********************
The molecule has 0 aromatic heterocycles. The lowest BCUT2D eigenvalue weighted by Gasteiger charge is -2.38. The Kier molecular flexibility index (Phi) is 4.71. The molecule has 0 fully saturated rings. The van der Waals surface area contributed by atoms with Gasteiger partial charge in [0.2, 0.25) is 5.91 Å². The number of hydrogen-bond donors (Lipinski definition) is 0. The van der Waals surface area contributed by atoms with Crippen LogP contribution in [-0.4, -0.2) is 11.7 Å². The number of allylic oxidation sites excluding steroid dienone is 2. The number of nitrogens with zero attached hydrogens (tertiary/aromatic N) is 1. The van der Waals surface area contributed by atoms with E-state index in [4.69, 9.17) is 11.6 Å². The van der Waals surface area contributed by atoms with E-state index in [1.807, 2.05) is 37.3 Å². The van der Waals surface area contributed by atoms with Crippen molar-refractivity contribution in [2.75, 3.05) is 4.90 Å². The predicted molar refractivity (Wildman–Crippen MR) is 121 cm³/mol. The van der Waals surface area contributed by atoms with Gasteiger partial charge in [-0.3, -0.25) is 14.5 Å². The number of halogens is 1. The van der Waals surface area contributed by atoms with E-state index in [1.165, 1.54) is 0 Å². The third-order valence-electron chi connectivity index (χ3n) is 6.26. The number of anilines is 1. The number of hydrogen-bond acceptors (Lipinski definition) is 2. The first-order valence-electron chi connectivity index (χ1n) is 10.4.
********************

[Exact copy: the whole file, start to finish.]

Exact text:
The molecule has 0 aromatic heterocycles. The lowest BCUT2D eigenvalue weighted by Gasteiger charge is -2.38. The Kier molecular flexibility index (Phi) is 4.71. The molecule has 0 fully saturated rings. The van der Waals surface area contributed by atoms with Gasteiger partial charge in [0.2, 0.25) is 5.91 Å². The number of hydrogen-bond donors (Lipinski definition) is 0. The van der Waals surface area contributed by atoms with Crippen LogP contribution in [-0.4, -0.2) is 11.7 Å². The number of allylic oxidation sites excluding steroid dienone is 2. The number of nitrogens with zero attached hydrogens (tertiary/aromatic N) is 1. The van der Waals surface area contributed by atoms with E-state index in [4.69, 9.17) is 11.6 Å². The van der Waals surface area contributed by atoms with E-state index in [1.807, 2.05) is 37.3 Å². The van der Waals surface area contributed by atoms with Crippen molar-refractivity contribution in [2.75, 3.05) is 4.90 Å². The predicted molar refractivity (Wildman–Crippen MR) is 121 cm³/mol. The van der Waals surface area contributed by atoms with Gasteiger partial charge in [-0.3, -0.25) is 14.5 Å². The number of halogens is 1. The van der Waals surface area contributed by atoms with E-state index in [1.165, 1.54) is 0 Å². The third-order valence-electron chi connectivity index (χ3n) is 6.26. The number of anilines is 1. The number of hydrogen-bond acceptors (Lipinski definition) is 2. The first-order valence-electron chi connectivity index (χ1n) is 10.4.